The average person will spend 90,000 hours at work over their lifetime. So, on World Mental Health Day (October 10), it is important to think about what employers can do to help support employees with their mental wellbeing.
The issue is a big one. It is estimated that one in three of the UK workforce have been formally diagnosed with a mental health condition at some point in their lifetime, most commonly depression or general anxiety. Six per cent of employees have been living with a formally diagnosed condition for more than ten years. Mental ill health is now the primary cause of long-term sickness absence for over one in five (22%) of UK organisations.
Importance of training
And it seems as though not all organisations are keeping up. Research from the CIPD (the professional body for HR and people development) found that less than one in three organisations (32%) train line managers to support staff with poor mental health. Meanwhile a Mind survey of over 44,000 employees also found that only two in five (42%) felt their manager would be able to spot the signs they were struggling with mental ill health.
Throughout my career as an employment lawyer, and in my current role as head of HRExpress at Stephens Scown, I’ve seen a steady increase in the number of enquiries about this issue. However, with the right support, it is possible for many people with mental ill health to continue to work and to play a real and valuable part in an organisation.
In addition to the human interest in providing a supportive workplace, there is a commercial driver too. Research by Deloitte has shown that for every £1 invested in mental health initiatives by an organisation, they will receive a return of between £1.50 and £9, with an average of a £4 return.
So, what should an employer do to promote mental wellbeing at work? For me there are three key areas: developing the right culture, putting measures in place to prevent mental ill health and intervening when colleagues are struggling.
Getting the culture right
The first step is perhaps the hardest – getting the culture right. Although it is becoming more socially acceptable to talk about mental ill health, there is still a long way to go to remove the stigma completely. There are many things an employer can do to create a culture where people are willing to talk about mental health. This can include introducing mental health first aiders, support groups or a buddy system.
It is not enough to put up a poster; employers must walk the walk, have support from their leadership and find a solution that works best for them.
The second step employers should think about is prevention. A useful tool is the ‘five ways to wellbeing’ produced by the New Economics Foundation (NEF) on behalf of Foresight. These are small steps people can take to improve their mental wellbeing and there are many ways that employers can facilitate these at work.
This includes helping your people to feel connected. At Stephens Scown, a simple thing we did was to introduce an office choir and lunch time clubs. It is also important to help people to be active during the working day, especially in sedentary office jobs. Encouraging colleagues to take their full breaks and get outside for a walk, or even have walking meetings instead of sitting around the board room table can pay dividends. Giving colleagues an opportunity to learn and volunteer in their communities can also be very beneficial for their mental health.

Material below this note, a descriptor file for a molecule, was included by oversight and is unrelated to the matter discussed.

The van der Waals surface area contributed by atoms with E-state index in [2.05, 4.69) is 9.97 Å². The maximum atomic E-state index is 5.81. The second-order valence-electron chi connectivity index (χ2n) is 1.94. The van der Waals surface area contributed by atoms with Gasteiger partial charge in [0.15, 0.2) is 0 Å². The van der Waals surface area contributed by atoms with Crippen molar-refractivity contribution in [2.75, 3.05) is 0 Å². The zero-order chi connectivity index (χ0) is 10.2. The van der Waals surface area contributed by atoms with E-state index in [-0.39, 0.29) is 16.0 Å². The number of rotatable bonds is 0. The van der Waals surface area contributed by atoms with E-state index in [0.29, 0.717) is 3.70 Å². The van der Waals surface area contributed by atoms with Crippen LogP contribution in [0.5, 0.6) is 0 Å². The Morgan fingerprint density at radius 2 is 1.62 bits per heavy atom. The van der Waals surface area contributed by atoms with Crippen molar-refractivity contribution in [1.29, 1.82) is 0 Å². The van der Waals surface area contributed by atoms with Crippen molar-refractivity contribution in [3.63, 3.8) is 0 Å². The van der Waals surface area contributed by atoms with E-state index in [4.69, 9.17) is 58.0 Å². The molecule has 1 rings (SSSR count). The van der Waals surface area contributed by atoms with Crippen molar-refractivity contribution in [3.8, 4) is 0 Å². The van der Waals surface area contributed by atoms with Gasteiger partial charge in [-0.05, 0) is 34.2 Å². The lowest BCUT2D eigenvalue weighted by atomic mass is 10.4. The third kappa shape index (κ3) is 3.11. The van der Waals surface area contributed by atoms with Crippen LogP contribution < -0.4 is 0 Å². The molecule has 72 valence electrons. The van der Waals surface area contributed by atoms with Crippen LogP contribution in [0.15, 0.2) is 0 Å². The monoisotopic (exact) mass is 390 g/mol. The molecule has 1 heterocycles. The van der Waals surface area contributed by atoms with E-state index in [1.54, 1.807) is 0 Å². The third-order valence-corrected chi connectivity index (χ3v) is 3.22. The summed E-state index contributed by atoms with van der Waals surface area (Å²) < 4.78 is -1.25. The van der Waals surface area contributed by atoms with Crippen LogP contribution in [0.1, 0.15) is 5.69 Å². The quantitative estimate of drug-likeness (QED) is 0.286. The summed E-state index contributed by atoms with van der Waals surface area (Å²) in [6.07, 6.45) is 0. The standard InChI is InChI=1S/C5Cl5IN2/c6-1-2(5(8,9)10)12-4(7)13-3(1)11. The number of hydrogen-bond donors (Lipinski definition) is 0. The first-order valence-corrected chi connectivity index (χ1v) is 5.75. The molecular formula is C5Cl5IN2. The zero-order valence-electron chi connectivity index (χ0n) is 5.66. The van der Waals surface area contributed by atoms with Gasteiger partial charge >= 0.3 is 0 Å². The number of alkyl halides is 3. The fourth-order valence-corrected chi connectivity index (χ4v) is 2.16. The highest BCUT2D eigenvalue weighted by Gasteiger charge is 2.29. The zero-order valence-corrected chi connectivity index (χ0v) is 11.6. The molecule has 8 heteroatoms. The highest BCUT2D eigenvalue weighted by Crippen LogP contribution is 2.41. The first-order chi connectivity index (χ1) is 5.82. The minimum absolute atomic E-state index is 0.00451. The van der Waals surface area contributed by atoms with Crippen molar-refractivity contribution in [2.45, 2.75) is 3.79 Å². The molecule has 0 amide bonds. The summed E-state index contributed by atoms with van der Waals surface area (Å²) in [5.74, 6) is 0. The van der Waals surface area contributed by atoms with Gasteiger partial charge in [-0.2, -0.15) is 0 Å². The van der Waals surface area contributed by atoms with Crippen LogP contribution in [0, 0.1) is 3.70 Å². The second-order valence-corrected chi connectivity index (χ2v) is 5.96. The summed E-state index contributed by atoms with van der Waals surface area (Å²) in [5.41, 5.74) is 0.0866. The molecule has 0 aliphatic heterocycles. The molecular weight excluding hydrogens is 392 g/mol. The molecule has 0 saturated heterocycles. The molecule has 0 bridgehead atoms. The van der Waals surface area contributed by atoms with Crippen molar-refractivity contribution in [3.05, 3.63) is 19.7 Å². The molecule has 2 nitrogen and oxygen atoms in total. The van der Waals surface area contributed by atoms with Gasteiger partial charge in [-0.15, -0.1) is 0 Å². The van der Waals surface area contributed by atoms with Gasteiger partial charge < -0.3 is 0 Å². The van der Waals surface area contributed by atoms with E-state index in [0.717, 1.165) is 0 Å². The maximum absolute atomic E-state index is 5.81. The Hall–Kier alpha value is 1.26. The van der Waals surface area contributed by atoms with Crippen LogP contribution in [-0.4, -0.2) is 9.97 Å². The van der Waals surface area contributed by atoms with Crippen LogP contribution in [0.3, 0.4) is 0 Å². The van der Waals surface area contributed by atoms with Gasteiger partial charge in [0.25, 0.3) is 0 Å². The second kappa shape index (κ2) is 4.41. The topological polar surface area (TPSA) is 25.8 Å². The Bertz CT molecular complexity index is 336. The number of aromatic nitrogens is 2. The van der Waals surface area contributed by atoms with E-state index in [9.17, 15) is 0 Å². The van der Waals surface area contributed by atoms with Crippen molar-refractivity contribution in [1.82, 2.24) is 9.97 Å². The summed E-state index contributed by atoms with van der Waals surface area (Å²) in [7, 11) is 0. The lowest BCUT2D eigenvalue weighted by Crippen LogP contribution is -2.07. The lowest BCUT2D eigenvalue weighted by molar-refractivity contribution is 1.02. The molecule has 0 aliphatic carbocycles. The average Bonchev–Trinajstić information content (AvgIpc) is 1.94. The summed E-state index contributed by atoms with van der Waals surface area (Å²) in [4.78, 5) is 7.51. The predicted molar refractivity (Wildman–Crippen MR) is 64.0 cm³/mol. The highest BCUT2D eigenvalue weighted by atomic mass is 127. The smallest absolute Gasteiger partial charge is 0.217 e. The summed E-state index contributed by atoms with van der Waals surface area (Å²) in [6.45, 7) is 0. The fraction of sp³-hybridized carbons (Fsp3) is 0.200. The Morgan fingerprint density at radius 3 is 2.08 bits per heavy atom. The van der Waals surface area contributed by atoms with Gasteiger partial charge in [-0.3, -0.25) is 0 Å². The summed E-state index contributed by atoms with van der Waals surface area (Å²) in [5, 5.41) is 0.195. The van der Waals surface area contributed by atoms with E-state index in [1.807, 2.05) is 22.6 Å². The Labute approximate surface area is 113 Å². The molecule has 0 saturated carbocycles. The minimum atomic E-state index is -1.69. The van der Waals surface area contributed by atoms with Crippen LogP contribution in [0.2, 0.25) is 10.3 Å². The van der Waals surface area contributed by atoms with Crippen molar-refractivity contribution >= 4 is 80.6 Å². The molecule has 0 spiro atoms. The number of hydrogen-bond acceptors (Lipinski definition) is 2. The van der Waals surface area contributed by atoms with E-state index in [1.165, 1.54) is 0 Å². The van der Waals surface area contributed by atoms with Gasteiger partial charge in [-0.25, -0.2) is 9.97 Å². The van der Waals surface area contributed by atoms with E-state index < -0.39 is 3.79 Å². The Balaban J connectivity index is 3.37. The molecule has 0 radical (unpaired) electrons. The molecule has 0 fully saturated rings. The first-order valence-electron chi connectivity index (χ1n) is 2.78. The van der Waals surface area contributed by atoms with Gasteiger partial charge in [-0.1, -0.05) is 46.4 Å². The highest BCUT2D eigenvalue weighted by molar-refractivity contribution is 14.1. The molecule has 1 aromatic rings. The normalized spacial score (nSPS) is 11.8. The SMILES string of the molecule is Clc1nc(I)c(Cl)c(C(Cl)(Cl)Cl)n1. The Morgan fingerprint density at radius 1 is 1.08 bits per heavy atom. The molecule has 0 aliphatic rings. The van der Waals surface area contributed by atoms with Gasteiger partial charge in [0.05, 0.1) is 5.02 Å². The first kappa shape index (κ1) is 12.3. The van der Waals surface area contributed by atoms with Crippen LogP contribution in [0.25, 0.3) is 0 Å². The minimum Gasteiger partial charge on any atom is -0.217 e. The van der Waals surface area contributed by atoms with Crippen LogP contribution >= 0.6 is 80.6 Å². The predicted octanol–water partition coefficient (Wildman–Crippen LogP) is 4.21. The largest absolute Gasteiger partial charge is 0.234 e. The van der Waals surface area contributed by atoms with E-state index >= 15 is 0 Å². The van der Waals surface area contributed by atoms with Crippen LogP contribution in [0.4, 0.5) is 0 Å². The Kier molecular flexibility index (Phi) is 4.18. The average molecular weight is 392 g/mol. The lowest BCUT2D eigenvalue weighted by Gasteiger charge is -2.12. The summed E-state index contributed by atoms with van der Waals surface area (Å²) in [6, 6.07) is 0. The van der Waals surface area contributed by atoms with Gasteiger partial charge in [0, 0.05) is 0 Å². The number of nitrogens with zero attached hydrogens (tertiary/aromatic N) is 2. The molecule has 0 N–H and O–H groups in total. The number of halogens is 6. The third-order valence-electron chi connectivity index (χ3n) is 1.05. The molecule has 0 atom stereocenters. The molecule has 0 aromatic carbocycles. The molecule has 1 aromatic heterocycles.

With the right culture and measures to try to prevent mental ill health, the final step is for employers to intervene if someone is suffering from mental ill health. Managers need to be alive to the signs and think about the common symptoms that may become obvious at work. This includes increases in unexplained absence or sick leave, poor performance and timekeeping, difficulty with making decisions, lack of energy, becoming uncommunicative or moody and other unexplained changes.
Having spotted the signs, it is important to speak to your colleague. It is helpful for managers to be self-aware and recognise that certain management styles can be a cause of stress or anxiety. Starting this kind of conversation can be challenging for managers, and training is useful. They need to be prepared to ask “are you ok?” and be ready for the answer to be “no”.
It may be necessary to share your colleague’s situation with others in order to put the best support in place. It is key to think about who else in the business needs to be ‘in the know’, whilst always remembering your duties of confidentiality and any relevant data protection issues.
While some people’s recovery will require time off, mental ill health does not automatically mean that someone has be off sick for an extended period or never return to their full capacity. It may be possible to make short-term adjustments to the type of work they are doing, or change their working hours which could help keep them in work.
With so many people likely to be affected by mental ill health at some time in their life, it is essential that businesses are geared up to support them. Though any absence, particularly that flowing from mental ill health, can be damaging for a business and potentially difficult and costly to manage, it is nevertheless worth giving that time and investment to a valued employee so that they can continue to contribute to the life and success of your business.
Ellie Hibberd is a partner and head of HRExpress at Stephens Scown. The team offers HR and employment law support and solutions to small and medium sized organisations, helping them to develop an engaged, effective and productive workforce. For more information email firstname.lastname@example.org or visit www.stephens-scown.co.uk